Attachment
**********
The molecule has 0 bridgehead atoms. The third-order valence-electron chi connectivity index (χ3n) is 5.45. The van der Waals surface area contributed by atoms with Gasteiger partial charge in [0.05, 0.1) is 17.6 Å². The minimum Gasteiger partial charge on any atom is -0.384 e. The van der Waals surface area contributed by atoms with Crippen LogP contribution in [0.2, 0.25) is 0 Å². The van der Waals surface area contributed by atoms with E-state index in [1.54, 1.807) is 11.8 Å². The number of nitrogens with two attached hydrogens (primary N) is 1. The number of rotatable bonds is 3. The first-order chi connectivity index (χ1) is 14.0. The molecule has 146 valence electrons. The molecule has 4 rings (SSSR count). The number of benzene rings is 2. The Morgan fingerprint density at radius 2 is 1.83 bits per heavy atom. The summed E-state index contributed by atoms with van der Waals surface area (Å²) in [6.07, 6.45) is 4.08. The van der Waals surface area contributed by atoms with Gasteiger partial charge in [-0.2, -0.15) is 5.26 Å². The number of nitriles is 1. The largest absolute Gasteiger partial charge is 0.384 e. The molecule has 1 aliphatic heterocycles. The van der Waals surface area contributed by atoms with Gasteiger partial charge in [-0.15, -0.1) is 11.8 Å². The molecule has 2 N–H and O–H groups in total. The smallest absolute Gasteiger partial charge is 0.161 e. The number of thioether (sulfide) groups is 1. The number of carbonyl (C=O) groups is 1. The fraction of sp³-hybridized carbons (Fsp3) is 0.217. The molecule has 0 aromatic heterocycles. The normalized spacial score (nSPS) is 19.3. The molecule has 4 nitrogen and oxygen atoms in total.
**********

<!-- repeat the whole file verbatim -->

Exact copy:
The molecule has 0 bridgehead atoms. The third-order valence-electron chi connectivity index (χ3n) is 5.45. The van der Waals surface area contributed by atoms with Gasteiger partial charge in [0.05, 0.1) is 17.6 Å². The minimum Gasteiger partial charge on any atom is -0.384 e. The van der Waals surface area contributed by atoms with Crippen LogP contribution in [0.2, 0.25) is 0 Å². The van der Waals surface area contributed by atoms with E-state index in [1.54, 1.807) is 11.8 Å². The number of nitrogens with two attached hydrogens (primary N) is 1. The number of rotatable bonds is 3. The first-order chi connectivity index (χ1) is 14.0. The molecule has 146 valence electrons. The molecule has 4 rings (SSSR count). The number of benzene rings is 2. The Morgan fingerprint density at radius 2 is 1.83 bits per heavy atom. The summed E-state index contributed by atoms with van der Waals surface area (Å²) in [6.07, 6.45) is 4.08. The van der Waals surface area contributed by atoms with Gasteiger partial charge in [-0.2, -0.15) is 5.26 Å². The number of nitriles is 1. The largest absolute Gasteiger partial charge is 0.384 e. The molecule has 1 aliphatic heterocycles. The van der Waals surface area contributed by atoms with Gasteiger partial charge in [-0.15, -0.1) is 11.8 Å². The molecule has 2 N–H and O–H groups in total. The smallest absolute Gasteiger partial charge is 0.161 e. The number of thioether (sulfide) groups is 1. The number of carbonyl (C=O) groups is 1. The fraction of sp³-hybridized carbons (Fsp3) is 0.217. The molecule has 0 aromatic heterocycles. The normalized spacial score (nSPS) is 19.3. The molecule has 4 nitrogen and oxygen atoms in total.